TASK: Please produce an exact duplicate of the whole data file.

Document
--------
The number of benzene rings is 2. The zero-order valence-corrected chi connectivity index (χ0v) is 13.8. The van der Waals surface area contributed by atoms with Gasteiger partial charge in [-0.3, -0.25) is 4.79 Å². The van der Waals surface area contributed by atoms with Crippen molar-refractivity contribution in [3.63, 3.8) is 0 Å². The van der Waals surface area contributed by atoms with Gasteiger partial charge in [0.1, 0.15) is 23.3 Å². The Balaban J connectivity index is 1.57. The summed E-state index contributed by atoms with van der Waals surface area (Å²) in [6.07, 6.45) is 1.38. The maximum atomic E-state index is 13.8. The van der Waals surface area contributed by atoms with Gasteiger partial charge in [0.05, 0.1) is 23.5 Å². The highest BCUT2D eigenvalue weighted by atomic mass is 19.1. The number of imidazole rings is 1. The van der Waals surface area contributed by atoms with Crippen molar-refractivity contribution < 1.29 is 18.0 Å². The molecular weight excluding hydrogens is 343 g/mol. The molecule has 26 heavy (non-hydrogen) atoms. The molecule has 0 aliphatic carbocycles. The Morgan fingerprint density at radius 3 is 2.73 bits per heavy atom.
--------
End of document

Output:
The number of benzene rings is 2. The zero-order valence-corrected chi connectivity index (χ0v) is 13.8. The van der Waals surface area contributed by atoms with Gasteiger partial charge in [-0.3, -0.25) is 4.79 Å². The van der Waals surface area contributed by atoms with Crippen molar-refractivity contribution in [3.63, 3.8) is 0 Å². The van der Waals surface area contributed by atoms with Gasteiger partial charge in [0.1, 0.15) is 23.3 Å². The Balaban J connectivity index is 1.57. The summed E-state index contributed by atoms with van der Waals surface area (Å²) in [6.07, 6.45) is 1.38. The maximum atomic E-state index is 13.8. The van der Waals surface area contributed by atoms with Gasteiger partial charge in [0.05, 0.1) is 23.5 Å². The highest BCUT2D eigenvalue weighted by atomic mass is 19.1. The number of imidazole rings is 1. The van der Waals surface area contributed by atoms with Crippen molar-refractivity contribution < 1.29 is 18.0 Å². The molecular weight excluding hydrogens is 343 g/mol. The molecule has 26 heavy (non-hydrogen) atoms. The molecule has 0 aliphatic carbocycles. The Morgan fingerprint density at radius 3 is 2.73 bits per heavy atom.